Everybody’s darling: Why the music world loved Charlie Watts
September 28, 2022BIOGRAPHY
Charlie’s Good Tonight: The Life, the Times and the Rolling Stones
It’s his granddaughter Charlotte who identifies Charlie Watts’ born “grandpa energy”. Applied to any other Rolling Stone, it would be the standard ageist put-down they’ve weathered since the Sex Pistols were small. The way in which their muted, dapper, deadpan drummer made it a lifelong virtue is surely unique in the world of rock’n’roll.
With forewords by Mick Jagger and Keith Richards and new interviews with family, friends and other surviving Stones, the late backbeat maestro’s “authorised biography” is hardly apt to fossick in the darkness that consumes countless other books where he plays a supporting role.
Presented with a virtual vacuum of personal drama, the worst you might say about British music journalist/ Stones confidant Paul Sexton’s hugely affectionate portrait is that it often feels like it might just drift away on a cloud of warm fuzziness.
Snappy dresser, obsessive collector, thoughtful gift giver, jazz aficionado, horse and dog lover, gifted artist, impeccably modest musician, besotted husband, dad and grandpa … this Charlie Watts isn’t even the curmudgeon that he’s sometimes made out to be, with his apparently bored soft-focus gaze and pithy media quips about “Five years working, 20 years hanging around”.
Yes, there are due mentions of his utter disinterest in his band’s recorded product, and his renowned reluctance to leave his beloved wife, Shirley, their hundreds of Arabian stallions and stately home in Devon for yet another very long and lucrative world tour.
But more surprising themes of Sexton’s book are the enormous pride and warmth Watts felt for the band he played in from January 1963 until August 2019, and the crucial creative engagement he shared with Jagger in particular as artist and designer of logos, staging and album covers.
Young Charlie’s early love of Billy Eckstein, Johnny Ray and Nat King Cole and his first serious gig with London blues instigator Alexis Korner at the fabled Ealing Jazz Club set the pre-Stones tone for a life always enraptured by music. Jagger, Richards and others take turns enshrining detailed first impressions; “this left hand on a perfect back beat” and the instant conviction “that this is the man we’ve got to have”.
The story arc from the brutal grind of Britain ’64 to the druggy pits of Cote D’Azur ’71 and onwards to the epic stadia of modern times is well-worn, to say the least. Sexton doesn’t miss a beat of it, but from the more sober and workmanlike perspective of the backline it breezes by with a bare minimum of artistic analysis and a refreshing distance from the chaos and conflict of legend.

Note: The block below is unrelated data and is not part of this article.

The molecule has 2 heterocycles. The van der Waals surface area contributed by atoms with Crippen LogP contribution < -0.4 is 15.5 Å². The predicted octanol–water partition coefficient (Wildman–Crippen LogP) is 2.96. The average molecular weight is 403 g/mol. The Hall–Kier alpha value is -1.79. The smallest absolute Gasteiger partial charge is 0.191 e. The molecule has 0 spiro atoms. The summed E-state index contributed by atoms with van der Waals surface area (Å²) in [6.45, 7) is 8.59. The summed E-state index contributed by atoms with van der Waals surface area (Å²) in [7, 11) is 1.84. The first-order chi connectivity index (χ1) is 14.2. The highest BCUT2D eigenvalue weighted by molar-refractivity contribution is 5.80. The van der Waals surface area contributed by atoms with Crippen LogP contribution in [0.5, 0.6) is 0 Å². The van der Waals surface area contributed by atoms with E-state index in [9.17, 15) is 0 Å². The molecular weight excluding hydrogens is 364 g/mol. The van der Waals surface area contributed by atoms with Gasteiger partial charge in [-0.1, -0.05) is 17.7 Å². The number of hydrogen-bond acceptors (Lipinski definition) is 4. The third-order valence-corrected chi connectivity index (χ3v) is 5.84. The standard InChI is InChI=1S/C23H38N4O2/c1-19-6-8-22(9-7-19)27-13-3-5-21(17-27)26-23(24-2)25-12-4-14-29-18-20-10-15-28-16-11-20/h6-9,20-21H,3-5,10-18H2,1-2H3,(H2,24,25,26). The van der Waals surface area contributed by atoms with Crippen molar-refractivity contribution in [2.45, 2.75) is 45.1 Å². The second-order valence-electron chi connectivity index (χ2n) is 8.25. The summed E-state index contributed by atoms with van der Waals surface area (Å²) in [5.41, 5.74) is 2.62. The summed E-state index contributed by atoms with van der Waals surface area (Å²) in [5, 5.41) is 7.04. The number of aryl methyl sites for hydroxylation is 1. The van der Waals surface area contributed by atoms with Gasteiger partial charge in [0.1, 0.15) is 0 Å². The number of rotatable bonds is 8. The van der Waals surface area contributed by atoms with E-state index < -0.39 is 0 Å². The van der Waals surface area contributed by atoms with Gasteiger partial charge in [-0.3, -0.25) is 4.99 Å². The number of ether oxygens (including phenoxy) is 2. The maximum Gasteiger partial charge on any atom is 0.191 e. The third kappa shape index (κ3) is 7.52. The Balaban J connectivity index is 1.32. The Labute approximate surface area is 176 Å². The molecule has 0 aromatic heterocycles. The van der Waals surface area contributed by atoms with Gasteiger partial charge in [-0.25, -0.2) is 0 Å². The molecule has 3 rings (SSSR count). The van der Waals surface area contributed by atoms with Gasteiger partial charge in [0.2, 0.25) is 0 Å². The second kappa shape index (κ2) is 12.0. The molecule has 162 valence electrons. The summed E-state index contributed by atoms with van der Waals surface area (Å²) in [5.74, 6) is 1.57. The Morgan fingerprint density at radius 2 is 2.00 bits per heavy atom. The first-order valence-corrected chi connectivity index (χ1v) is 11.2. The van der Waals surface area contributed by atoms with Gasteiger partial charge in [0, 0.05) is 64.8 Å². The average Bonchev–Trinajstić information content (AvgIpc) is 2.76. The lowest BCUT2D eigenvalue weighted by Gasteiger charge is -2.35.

Watts’ grandpa energy is manifest in hotel sock drawers arranged in strict colour order, late night walks alone through deserted cities, cordial drop-ins to fellow band members’ hotel rooms and utter refusal of any form of idol worship that might jeopardise his route to the next art shop, record store, stud farm, cricket match or daily phone call home.
Sexton’s style is necessarily anecdotal, as major upheavals fail to materialise and grieving colleagues queue up with fond recollections. Well, OK, there are famously two dramatic incidents to the Watts legend but there’s little to say about a wealthy man’s brief, private lapse into drug addiction during a spell out of the spotlight, especially when he pulls himself out of it sans rehab or tragedy.
And the one about punching his lead singer on the nose in a New York hotel room falls a little flat when Jagger simply denies it ever happened.
nstead, we get to marvel at small, sweet incidents and peccadillos that define a more intriguing distinction. The way the master of feel instantly knows someone has been touching his drums after an engineer applies a teeny quarter-turn to his snare skin, for example.
Or the time in front of a squillion-strong crowd when he beckons his drum tech Don McAulay in the middle of Waiting on a Friend
not for technical assistance but to ask after his ailing father.
Of course, this is the only kind of book that could emerge from the inner sanctum so soon after the passing of such a universally adored musician. But with ego and decadence effectively subtracted from the legend, it’s impossible not to be moved by the true backbone of the Rolling Stones operation: a genuine and ever-expanding family bond that relishes its opulence, yes, but never at the expense of somebody’s birthday.
The rest of us can take comfort forever in the records that he never listened to. But to fully appreciate the grandpa energy enveloping all those here that he loved so dearly, from the lead singer he probably never actually punched to the granddaughter who made his final tours such a joy, makes the loss of Charlie Watts almost too much to bear.